Delegates greeted each other warmly in the Atlantic sunshine at the 67th convention of Newfoundland and Labrador Command, from August 20-24 at the Pleasantville Branch in St. John’s.
On Aug. 21, delegates paraded to the Memorial Grounds Cenotaph. There, Command President Nathan Lehr recited the Act of Remembrance after which Lieutenant Governor Judy Foote placed the first wreath, followed by: Memorial (Silver) Cross Mother Patricia Turner-Petten; local, provincial and federal government officials; Lehr; Pleasantville Branch President John MacDonald and Dominion Chair Bill Chafe.
The convention was called to order on Aug. 22, with 61 delegates, one past president (another
two registered with branches), 11 Provincial Executive Council members, 16 proxies, eight observers and 28 branches present.
In his welcome, Lehr said the pandemic created many challenges, from restricting “branch operations, to acquiring emergency funding, to assisting branches.”
Berkley Lawrence, Interim Chair and a former president, updated the progress on the delayed Newfoundland National War Memorial restoration project. Lawrence announced, “after a meeting with the premier, [$500,000] was allotted.”
The highlight of the initiative, which will take place on July 1, 2024, is the re-interment of an unknown First World War soldier who died in northern France, to the refurbished memorial.
Provincial Treasurer, Ian Walsh, began his review of audited command finances with a poem. He said the command is in good financial health with a 2021 surplus of $53,000. The largest revenues came from “Fenety commemorative booklets, per capita tax, poppy for veteran services and the Dominion Command emergency funding.”
A motion was carried for the incoming treasurer to invest the $258,000 in the general account to receive more interest.
Delegates also carried the resolution to amend a provincial bylaw so branches can send two delegates for the first 100 voting members and one delegate for each additional 100 voting members to provincial conventions.
Sessions included: a presentation by Michael Pretty of Trail of the Caribou; Harold Jones of Veterans Affairs Canada (VAC) on its services; and Legion National Foundation Chair Dave Flannigan describing the many ways to give to the charity.
Members had concerns about the difficulty in getting VAC to respond to calls, vets being turned down for the Veterans Independence Program and more.
Meanwhile, Newfoundland Command Executive Director Paul Hillier reported he hopes to receive funding to resume the annual pilgrimage to Beaumont-Hamel in 2023. Also, no provincial track and field meet has been held since 2019—Hillier noted the need for an event coordinator. Still, delegates did donate more than $8,000 to the Sir Leonard Outerbridge fund that finances track and field.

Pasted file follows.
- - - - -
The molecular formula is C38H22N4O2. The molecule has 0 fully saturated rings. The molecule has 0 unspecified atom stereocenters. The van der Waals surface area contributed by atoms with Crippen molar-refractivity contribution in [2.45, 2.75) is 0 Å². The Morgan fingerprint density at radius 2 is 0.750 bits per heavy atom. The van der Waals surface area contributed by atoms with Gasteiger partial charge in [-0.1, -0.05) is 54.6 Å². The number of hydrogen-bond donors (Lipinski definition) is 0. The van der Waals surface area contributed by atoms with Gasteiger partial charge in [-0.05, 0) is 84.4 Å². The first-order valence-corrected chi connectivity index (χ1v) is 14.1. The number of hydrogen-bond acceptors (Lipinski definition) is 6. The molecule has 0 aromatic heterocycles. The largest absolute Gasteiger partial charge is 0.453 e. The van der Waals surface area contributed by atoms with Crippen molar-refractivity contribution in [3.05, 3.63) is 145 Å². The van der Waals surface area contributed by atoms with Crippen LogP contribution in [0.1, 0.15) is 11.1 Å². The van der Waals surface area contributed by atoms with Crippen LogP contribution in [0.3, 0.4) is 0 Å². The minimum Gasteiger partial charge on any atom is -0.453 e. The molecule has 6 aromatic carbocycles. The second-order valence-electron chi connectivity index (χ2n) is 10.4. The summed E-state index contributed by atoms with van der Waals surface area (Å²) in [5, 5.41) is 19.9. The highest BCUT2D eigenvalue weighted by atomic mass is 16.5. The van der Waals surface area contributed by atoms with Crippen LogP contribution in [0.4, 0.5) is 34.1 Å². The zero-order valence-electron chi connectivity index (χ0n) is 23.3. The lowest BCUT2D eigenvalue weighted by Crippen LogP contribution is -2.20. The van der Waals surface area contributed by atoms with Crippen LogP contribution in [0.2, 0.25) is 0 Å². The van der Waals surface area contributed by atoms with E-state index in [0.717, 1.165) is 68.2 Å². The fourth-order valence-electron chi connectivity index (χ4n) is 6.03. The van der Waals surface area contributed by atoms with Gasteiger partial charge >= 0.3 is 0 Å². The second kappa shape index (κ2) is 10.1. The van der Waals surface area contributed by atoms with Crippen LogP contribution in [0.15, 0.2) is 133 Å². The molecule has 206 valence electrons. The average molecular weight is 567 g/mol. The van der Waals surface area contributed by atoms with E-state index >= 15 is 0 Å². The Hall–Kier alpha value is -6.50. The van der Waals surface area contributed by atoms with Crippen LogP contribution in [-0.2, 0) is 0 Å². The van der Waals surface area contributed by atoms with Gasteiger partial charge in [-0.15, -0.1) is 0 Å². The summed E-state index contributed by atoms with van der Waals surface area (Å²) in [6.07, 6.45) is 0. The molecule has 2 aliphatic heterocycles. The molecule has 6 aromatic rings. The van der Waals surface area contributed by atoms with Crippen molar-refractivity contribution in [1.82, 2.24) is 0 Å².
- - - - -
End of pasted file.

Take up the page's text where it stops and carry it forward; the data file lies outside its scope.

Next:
Hillier also underlined the importance of the Poppy Manual, and said in 2021 “the total expenditures for benevolent assistance were $42,459.”
Provincial branches contribute 20 per cent of their poppy funds to a centralized trust administered by command. The funds support veterans who are either not members of a branch, want autonomy or members of a branch that lacks funds.
The next day Chafe spoke about the Royal Commonwealth Ex-Services League, which received more than $27,000 in donations from delegates. He quoted from Dominion President Bruce Julian’s remarks after visiting veterans and widows in the Caribbean. “They were living in corrugated steel shacks that I as a farmer would not keep animals in…these comrades stood by our fathers and grandfathers when fighting.”
Membership Chair Shirley Hodder reported that, at the time of the convention, there were 3,571 members, 89 per cent of the 2021 total. She briefed delegates on the Veteran Family Welcome Program, which offers one year of free membership to parents, guardians, spouses and adult children of vets.
There were many questions on branch share of per capita, renewal stickers and categories of members. There were concerns that associates are undervalued. One commented: “I am very active in my Legion, but I am an associate member and more and more I am feeling like an inferior member.”
The district commanders all reported challenges throughout the pandemic, but most branches are open and membership is slowly returning. One branch in District 4 has closed, while three branches in District 3 are in danger of the same. Most districts reported struggling to raise the necessary funds to cover the cost of maintenance and renovations for older buildings.
For the first time, there was no need for executive elections. With only one name nominated for each position, the candidates were acclaimed. Gerald Budden of Conception Bay Branch in Kelligrews is the new president. Philip Wood of Bay Roberts Branch is first vice, Janis Boone of Botwood Branch is second vice, Shirley Hodder of Burin Branch is treasurer and Fred Maclean of Bonne Bay Branch in Woody Point is chair.
One promise the new executive made was to push for a change in an inconsistent liquor law that has affected branch bookings. The Newfoundland Labrador Liquor Corporation requires that children leave anniversaries and family reunions by 9:00 p.m., but not for weddings.
On the last day, President Budden addressed the delegates.He said, “there is always debate on the classification of membership.” He recalled talking with a veteran who had both sides of his blazer covered with medals.
“I got all these medals for serving my country,” the veteran told Budden, “And [pointing to the other side] all these for serving the Legion. I am proud of them all.”
“You can be Dominion president as an associate member or veteran,” said Budden. “We are all members of the Legion.”